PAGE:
Main picture, former Zimbabwe national cricket team captain, Andy Flower. Clockwise from top left former tennis star Byron Black, Zimbabwe warriors duo of Peter Ndlovu and Bruce Grobbelaar. Zimbabwe National Rugby team at the 1987 World Cup, former number one golfer Nick Price and Sports minister Kirsty Coventry. — Infographics by Paul Nyakazeya
FIFTY years ago one of Zimbabwe’s best cricketers, Andy Flower was born. He was one of the world’s best wicket-keeper for more than 10 years in the 90s and early 2000s and statistically by far the finest batsman the nation fielded and the world admired.
For the cricket gods and the sport’s religious followers, he was an epitome of extraordinary excellence and remains one of the most respected cricketers. He is a former England cricket coach a feat that speaks volumes about his playing days and how this cricket crazy nation view him.
He played for the Chevrons together with his brother Grant, Henry Olonga, Alistair Campbell, Guy Whittall, Murray Goodwin and Stuart Carlisle a fine crop of players who brought the best out of each other.
Flower’s last match for the Chevron was on February 10, 2003, during the World Cup in Harare against Namibia.
For world cup debutant Namibia it was a major story in Windhoek. But the match would make headlines for a different reason. Sports analysts expected Namibia to loss, and that they did by a considerable margin.
But the highlight of the game was an act of ‘political defiance’ by Flower and Henry Olonga who wore black armbands when they came out to play.
Now black armbands are traditionally worn by cricketers on the field when someone’s death is being mourned. The two however said they were mourning the death of democracy in Zimbabwe.
In was an open secret that both men were aware that such a move meant their careers were over for the Cheverons. Flower was retiring anyway after the tournament and Olonga would never play for the Chevrons after the World Cup ended.
Flower is still credited for paving the way for players such as Tatenda Taibu, Raymond Price, Hamilton Masakadza, Prosper Utseya, Brendon Taylor, Graeme Cremer, Craig Ervine and Elton Chigumbura.
In the same year that Andy Flower was born, The Financial Gazette newspaper was first published in April becoming the oldest business and financial newspaper in the country. It is southern Africa’s leading business newspaper well known for its in-depth and authoritative reportage anchored on providing accurate, fair and balanced news. It remains Zimbabwe’s most enduring independent newspaper.
In that same year and month, Paolo Maldini an Italian football legend was born.
He played as a left back and central defender for A C Milan and Italy national team. He spent all 25 seasons of his career in the Serie A with Milan, before retiring at the age of 41 in 2009.
He is the first and only player (for now) to have is number three soccer jersey retired by the Italian giants. Maldini told Milan they can only reinstate his retired number three shirt if one of his children plays for the club in future.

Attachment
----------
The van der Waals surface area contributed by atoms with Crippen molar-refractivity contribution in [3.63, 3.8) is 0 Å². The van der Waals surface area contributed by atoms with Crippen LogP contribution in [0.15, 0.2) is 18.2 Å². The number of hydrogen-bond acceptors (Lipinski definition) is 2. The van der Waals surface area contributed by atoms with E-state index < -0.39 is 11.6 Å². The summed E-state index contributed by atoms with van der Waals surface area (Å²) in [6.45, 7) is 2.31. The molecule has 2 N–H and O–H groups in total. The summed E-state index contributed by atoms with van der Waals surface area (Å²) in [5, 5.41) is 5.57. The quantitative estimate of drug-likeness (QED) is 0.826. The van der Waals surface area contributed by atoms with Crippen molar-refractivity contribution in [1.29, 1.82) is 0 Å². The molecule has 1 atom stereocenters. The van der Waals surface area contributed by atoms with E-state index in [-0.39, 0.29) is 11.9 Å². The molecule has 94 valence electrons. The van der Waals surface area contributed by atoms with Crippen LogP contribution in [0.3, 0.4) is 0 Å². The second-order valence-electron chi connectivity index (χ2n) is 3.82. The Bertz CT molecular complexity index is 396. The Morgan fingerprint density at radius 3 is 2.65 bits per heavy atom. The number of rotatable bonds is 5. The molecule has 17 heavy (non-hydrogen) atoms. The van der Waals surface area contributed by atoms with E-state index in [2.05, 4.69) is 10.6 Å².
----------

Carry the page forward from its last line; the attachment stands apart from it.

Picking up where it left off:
There’s been a long-running debate about when “the internet” was born, with many tech-heads citing April 7, 1969 as the web’s official birthdate. The same month The Financial Gazette was first published. That is the day the first official request for comments, was published — which included research, proposals, and ideas for the creation of true internet technology.
It is also the year the first person landed on the moon. Apollo 11 began its historic voyage to the moon on July 16, 1969.
It reached its destination on July 20 and on July 21, Neil Armstrong became the first person to step onto the lunar surface, with Buzz Aldrin following him about 20 minutes later.
The mission marked the beginning of the US putting a dozen men on the moon as The Financial Gazette’s reach spread in Zimbabwe.
Despite being an authority in business and finance over the past 50 years, The Pink paper has witnessed and covered milestones in the country’s different sports including, the Zimbabwe Hockey team — the golden girls winning gold at the 1980 Olympics in Moscow, in the then Soviet Union, Nick Price being ranked the number one golfer in the wold in 1994, the Zimbabwe rugby team — the Sables’ first participated at the world cup in 1987 which was co-hosted by New Zealand and Australia.
The pink paper also celebrated the success of Byron, Cara and Wayne Black on the tennis court and the success of Peter Ndlovu the longest serving African footballer in the English Premier league from 1991-2004.
During these 13 years he played for Coventry City, Birmingham City, Huddersfield Town and Sheffield United.
The paper also covered Bruce Grobbelaar’s colourful career in England from 1981-1994 turning out for Liverpool for over a decade and then Southampton and minister of Sports, Kirsty Coventry winning gold at the 2004 Olympics in Athens. At the tournament, Coventry won three medals, including a gold medal in the 200 meter backstroke.
FingazLive: To Subscribe, dial *109*4# and choose Main News. For Breaking News Dial *109*4# and choose Breaking News.
The post A golden past, sports worth knowing appeared first on The Financial Gazette .